If you ask us what we're driven by in the creative industry, it's the novelty, uncertainty and versatility. We're not going to lie - it's also the fast pace and ever-evolving environment that motivates us and we're sure most of you creatives feel the same way. The learning and hustle never seems to stop. Having said that, we're aware that most of us in this field are susceptible to experiencing the imposter syndrome - feeling doubtful and insecure about our own work. This feeling can overwhelm us and make us lose sight of what we are working for. We're no experts, but all of us are familiar with that feeling. Existing in the same community, we think that it's important to lift each other up in times like these. This letter is essentially a reminder for ourselves, and for you, our fellow creatives.
Imposter syndrome happens to the best of us, and this letter is proof that we're in this together. It's okay to be critical with our own work and compare ourselves with others to set benchmarks. But what most of us forget to do is recognise and credit ourselves for our own success. In an industry that values speed and output, it's easy to feel like you're constantly not enough; like your achievements are due to ‘sheer luck'. Even the most talented - Albert Einstein - experience this. As creatives, we have to remember that we're not pitting ourselves against each other, even if it feels that way sometimes. The very person that you've placed on the pedestal might just be feeling the same things.
There's a fine line between being critical and being doubtful about your work. The former comes from a place of self-improvement whilst the latter comes from a place of fear. There's always room for improvement with every piece of work that we do, especially in the creative industry. Believing in your own work can inspire others to do the same. Self-doubt is contagious - but so is confidence. Embrace your strengths and weaknesses; help others see the value in your work but also be open to criticism at the same time.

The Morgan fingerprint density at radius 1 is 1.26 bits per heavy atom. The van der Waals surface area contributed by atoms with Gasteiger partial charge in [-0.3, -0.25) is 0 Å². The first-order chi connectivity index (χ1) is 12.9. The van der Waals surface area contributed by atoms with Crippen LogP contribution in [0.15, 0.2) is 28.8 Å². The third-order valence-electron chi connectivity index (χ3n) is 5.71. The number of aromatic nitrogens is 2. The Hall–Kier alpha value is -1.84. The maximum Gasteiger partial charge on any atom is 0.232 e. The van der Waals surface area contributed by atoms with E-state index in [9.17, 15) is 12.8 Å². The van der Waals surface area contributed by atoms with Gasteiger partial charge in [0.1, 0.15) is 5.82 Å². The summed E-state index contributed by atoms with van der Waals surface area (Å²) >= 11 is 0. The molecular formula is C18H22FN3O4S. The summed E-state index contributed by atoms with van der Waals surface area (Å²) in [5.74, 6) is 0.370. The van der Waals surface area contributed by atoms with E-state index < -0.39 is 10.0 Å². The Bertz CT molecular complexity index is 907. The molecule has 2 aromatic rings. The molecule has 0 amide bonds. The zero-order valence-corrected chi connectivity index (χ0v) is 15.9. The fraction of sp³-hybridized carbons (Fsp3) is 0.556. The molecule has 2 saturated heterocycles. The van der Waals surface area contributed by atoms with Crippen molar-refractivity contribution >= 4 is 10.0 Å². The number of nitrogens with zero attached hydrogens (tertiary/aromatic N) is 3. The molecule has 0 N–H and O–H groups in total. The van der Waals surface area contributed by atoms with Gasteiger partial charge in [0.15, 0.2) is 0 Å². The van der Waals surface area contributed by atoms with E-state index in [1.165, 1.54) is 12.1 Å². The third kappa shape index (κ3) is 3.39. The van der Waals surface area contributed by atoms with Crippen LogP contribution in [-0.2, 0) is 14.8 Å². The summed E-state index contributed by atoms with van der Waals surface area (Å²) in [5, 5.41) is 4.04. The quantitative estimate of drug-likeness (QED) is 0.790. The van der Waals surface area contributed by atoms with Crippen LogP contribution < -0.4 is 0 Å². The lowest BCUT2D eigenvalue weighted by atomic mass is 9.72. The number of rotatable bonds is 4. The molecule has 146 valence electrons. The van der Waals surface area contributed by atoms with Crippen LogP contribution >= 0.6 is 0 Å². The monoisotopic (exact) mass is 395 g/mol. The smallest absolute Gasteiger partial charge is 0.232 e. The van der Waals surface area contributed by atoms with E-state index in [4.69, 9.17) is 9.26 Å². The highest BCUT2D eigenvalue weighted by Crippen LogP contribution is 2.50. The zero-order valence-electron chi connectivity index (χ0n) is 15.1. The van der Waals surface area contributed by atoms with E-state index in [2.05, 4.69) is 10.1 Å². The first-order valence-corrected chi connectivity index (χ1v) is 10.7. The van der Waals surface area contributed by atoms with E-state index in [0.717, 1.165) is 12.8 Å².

Every idea has the chance to be a great idea – you will never know until you give it a go. If you have a vision, then try your best to help others see it. To quote Wayne Gretzky (or Michael Scott), “You miss 100% of the shots you don't take." The worst that could happen is that you get rejected. But think of it this way: every rejection is a step closer to understanding what the client wants. So don't let the fear of rejection get in the way of what could be a great idea.
Sometimes, self-doubt comes from a place of distress. In these moments, you find yourself asking “Is this the right thing to do?" What's more important than being a yes-man is having a set of principles that guide you on your journey as a creative. We have more control than we think. At work, setting boundaries and learning to communicate them shape your experience significantly. It also encourages people whom you work with to do the same, creating a conducive environment that allows for open communication. We all work better when our minds are healthier so don't be afraid to take charge of your own wellbeing.
Are you holding back your thoughts because you didn't think you were deserving of expressing them? Are you always agreeing with the majority because you think your perspective isn't valid? We all do that sometimes, and we always end up regretting it. Our individuality is something that nobody can take away from us. It's original and authentic, which is what makes every great creative project. Putting a piece of ourselves into the work that we do is what makes it meaningful and extraordinary. If you think there's nothing you can offer, think again.
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